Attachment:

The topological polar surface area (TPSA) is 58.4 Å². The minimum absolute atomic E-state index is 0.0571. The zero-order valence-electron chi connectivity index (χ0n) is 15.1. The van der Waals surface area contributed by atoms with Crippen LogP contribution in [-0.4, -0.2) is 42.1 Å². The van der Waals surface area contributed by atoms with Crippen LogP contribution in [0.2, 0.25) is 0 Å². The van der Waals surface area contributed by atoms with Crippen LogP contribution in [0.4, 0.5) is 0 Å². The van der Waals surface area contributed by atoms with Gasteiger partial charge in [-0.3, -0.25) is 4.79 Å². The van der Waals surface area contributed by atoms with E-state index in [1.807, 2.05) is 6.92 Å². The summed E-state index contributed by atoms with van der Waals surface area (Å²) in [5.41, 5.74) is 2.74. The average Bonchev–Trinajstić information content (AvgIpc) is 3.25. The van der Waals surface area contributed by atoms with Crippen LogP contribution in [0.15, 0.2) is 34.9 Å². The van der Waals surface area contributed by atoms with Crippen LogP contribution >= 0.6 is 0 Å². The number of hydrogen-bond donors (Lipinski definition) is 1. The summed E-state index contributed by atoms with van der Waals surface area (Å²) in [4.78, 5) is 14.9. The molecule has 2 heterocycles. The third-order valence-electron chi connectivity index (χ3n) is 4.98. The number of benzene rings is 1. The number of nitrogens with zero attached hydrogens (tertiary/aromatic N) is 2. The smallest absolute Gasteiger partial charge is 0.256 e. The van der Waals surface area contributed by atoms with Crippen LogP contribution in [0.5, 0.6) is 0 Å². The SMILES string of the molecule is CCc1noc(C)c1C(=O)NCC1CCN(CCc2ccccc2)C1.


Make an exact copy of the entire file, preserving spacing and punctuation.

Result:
The topological polar surface area (TPSA) is 58.4 Å². The minimum absolute atomic E-state index is 0.0571. The zero-order valence-electron chi connectivity index (χ0n) is 15.1. The van der Waals surface area contributed by atoms with Crippen LogP contribution in [-0.4, -0.2) is 42.1 Å². The van der Waals surface area contributed by atoms with Crippen LogP contribution in [0.2, 0.25) is 0 Å². The van der Waals surface area contributed by atoms with Crippen LogP contribution in [0.4, 0.5) is 0 Å². The van der Waals surface area contributed by atoms with Gasteiger partial charge in [-0.3, -0.25) is 4.79 Å². The van der Waals surface area contributed by atoms with E-state index in [1.807, 2.05) is 6.92 Å². The summed E-state index contributed by atoms with van der Waals surface area (Å²) in [5.41, 5.74) is 2.74. The average Bonchev–Trinajstić information content (AvgIpc) is 3.25. The van der Waals surface area contributed by atoms with Crippen LogP contribution in [0.15, 0.2) is 34.9 Å². The van der Waals surface area contributed by atoms with Crippen LogP contribution >= 0.6 is 0 Å². The number of hydrogen-bond donors (Lipinski definition) is 1. The summed E-state index contributed by atoms with van der Waals surface area (Å²) in [4.78, 5) is 14.9. The molecule has 2 heterocycles. The third-order valence-electron chi connectivity index (χ3n) is 4.98. The number of benzene rings is 1. The number of nitrogens with zero attached hydrogens (tertiary/aromatic N) is 2. The smallest absolute Gasteiger partial charge is 0.256 e. The van der Waals surface area contributed by atoms with Crippen LogP contribution in [0.5, 0.6) is 0 Å². The SMILES string of the molecule is CCc1noc(C)c1C(=O)NCC1CCN(CCc2ccccc2)C1.